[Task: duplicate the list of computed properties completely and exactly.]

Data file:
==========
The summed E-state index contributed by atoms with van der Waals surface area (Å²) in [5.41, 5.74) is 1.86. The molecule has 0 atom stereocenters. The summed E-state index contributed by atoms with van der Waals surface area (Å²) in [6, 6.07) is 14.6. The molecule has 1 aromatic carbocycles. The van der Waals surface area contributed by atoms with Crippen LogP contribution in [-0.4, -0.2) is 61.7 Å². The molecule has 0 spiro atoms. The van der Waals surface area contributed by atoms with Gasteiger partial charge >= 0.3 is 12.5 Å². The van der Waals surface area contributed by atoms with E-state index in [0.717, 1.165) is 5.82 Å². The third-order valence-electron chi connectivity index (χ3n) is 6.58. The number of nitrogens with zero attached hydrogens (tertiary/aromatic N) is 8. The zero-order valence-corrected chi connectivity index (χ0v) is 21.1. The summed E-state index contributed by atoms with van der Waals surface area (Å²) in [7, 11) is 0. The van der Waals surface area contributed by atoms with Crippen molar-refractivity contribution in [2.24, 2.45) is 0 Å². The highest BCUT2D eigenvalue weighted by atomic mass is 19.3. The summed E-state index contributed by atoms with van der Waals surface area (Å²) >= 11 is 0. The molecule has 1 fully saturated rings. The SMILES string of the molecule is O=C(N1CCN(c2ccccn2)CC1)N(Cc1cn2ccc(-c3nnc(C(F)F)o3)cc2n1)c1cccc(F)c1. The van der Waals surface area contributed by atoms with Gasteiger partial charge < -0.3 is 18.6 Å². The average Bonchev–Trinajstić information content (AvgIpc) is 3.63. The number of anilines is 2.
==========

The summed E-state index contributed by atoms with van der Waals surface area (Å²) in [5.41, 5.74) is 1.86. The molecule has 0 atom stereocenters. The summed E-state index contributed by atoms with van der Waals surface area (Å²) in [6, 6.07) is 14.6. The molecule has 1 aromatic carbocycles. The van der Waals surface area contributed by atoms with Crippen LogP contribution in [-0.4, -0.2) is 61.7 Å². The molecule has 0 spiro atoms. The van der Waals surface area contributed by atoms with Gasteiger partial charge >= 0.3 is 12.5 Å². The van der Waals surface area contributed by atoms with E-state index in [0.717, 1.165) is 5.82 Å². The third-order valence-electron chi connectivity index (χ3n) is 6.58. The number of nitrogens with zero attached hydrogens (tertiary/aromatic N) is 8. The zero-order valence-corrected chi connectivity index (χ0v) is 21.1. The summed E-state index contributed by atoms with van der Waals surface area (Å²) in [7, 11) is 0. The van der Waals surface area contributed by atoms with Crippen molar-refractivity contribution in [2.24, 2.45) is 0 Å². The highest BCUT2D eigenvalue weighted by atomic mass is 19.3. The summed E-state index contributed by atoms with van der Waals surface area (Å²) >= 11 is 0. The molecule has 1 fully saturated rings. The SMILES string of the molecule is O=C(N1CCN(c2ccccn2)CC1)N(Cc1cn2ccc(-c3nnc(C(F)F)o3)cc2n1)c1cccc(F)c1. The van der Waals surface area contributed by atoms with Gasteiger partial charge < -0.3 is 18.6 Å². The average Bonchev–Trinajstić information content (AvgIpc) is 3.63. The number of anilines is 2.